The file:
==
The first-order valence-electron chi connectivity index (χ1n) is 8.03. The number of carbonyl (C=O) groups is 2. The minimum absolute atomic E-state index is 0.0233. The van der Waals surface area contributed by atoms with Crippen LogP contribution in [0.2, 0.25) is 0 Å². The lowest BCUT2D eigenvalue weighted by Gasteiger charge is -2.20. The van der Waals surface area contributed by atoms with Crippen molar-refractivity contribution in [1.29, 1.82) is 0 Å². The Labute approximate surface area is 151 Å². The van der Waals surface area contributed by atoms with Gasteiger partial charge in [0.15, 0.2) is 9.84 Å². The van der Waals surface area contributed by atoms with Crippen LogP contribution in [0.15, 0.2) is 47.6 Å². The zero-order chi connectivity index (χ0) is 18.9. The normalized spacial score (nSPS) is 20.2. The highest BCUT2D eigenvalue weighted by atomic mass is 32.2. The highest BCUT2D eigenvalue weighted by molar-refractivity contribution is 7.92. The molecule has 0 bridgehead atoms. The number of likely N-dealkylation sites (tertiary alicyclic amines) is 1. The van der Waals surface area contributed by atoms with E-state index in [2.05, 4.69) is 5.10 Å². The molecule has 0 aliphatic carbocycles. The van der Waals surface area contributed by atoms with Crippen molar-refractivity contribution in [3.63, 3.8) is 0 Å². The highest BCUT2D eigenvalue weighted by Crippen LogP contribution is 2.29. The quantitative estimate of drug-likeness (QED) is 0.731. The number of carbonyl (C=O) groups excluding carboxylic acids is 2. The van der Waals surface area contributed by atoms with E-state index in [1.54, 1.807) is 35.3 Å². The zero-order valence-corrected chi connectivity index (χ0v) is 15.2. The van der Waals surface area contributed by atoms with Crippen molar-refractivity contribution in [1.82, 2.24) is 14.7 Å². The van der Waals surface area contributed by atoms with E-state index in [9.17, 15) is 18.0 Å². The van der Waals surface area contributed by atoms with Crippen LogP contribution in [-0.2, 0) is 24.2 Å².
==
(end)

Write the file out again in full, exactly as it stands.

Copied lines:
The first-order valence-electron chi connectivity index (χ1n) is 8.03. The number of carbonyl (C=O) groups is 2. The minimum absolute atomic E-state index is 0.0233. The van der Waals surface area contributed by atoms with Crippen LogP contribution in [0.2, 0.25) is 0 Å². The lowest BCUT2D eigenvalue weighted by Gasteiger charge is -2.20. The van der Waals surface area contributed by atoms with Crippen molar-refractivity contribution in [1.29, 1.82) is 0 Å². The Labute approximate surface area is 151 Å². The van der Waals surface area contributed by atoms with Gasteiger partial charge in [0.15, 0.2) is 9.84 Å². The van der Waals surface area contributed by atoms with Crippen LogP contribution in [0.15, 0.2) is 47.6 Å². The zero-order chi connectivity index (χ0) is 18.9. The normalized spacial score (nSPS) is 20.2. The highest BCUT2D eigenvalue weighted by atomic mass is 32.2. The highest BCUT2D eigenvalue weighted by molar-refractivity contribution is 7.92. The molecule has 0 bridgehead atoms. The number of likely N-dealkylation sites (tertiary alicyclic amines) is 1. The van der Waals surface area contributed by atoms with E-state index in [2.05, 4.69) is 5.10 Å². The molecule has 0 aliphatic carbocycles. The van der Waals surface area contributed by atoms with Crippen molar-refractivity contribution in [3.63, 3.8) is 0 Å². The highest BCUT2D eigenvalue weighted by Crippen LogP contribution is 2.29. The quantitative estimate of drug-likeness (QED) is 0.731. The number of carbonyl (C=O) groups excluding carboxylic acids is 2. The van der Waals surface area contributed by atoms with E-state index in [1.54, 1.807) is 35.3 Å². The zero-order valence-corrected chi connectivity index (χ0v) is 15.2. The van der Waals surface area contributed by atoms with Crippen molar-refractivity contribution in [1.82, 2.24) is 14.7 Å². The van der Waals surface area contributed by atoms with E-state index in [9.17, 15) is 18.0 Å². The van der Waals surface area contributed by atoms with Crippen LogP contribution in [-0.2, 0) is 24.2 Å².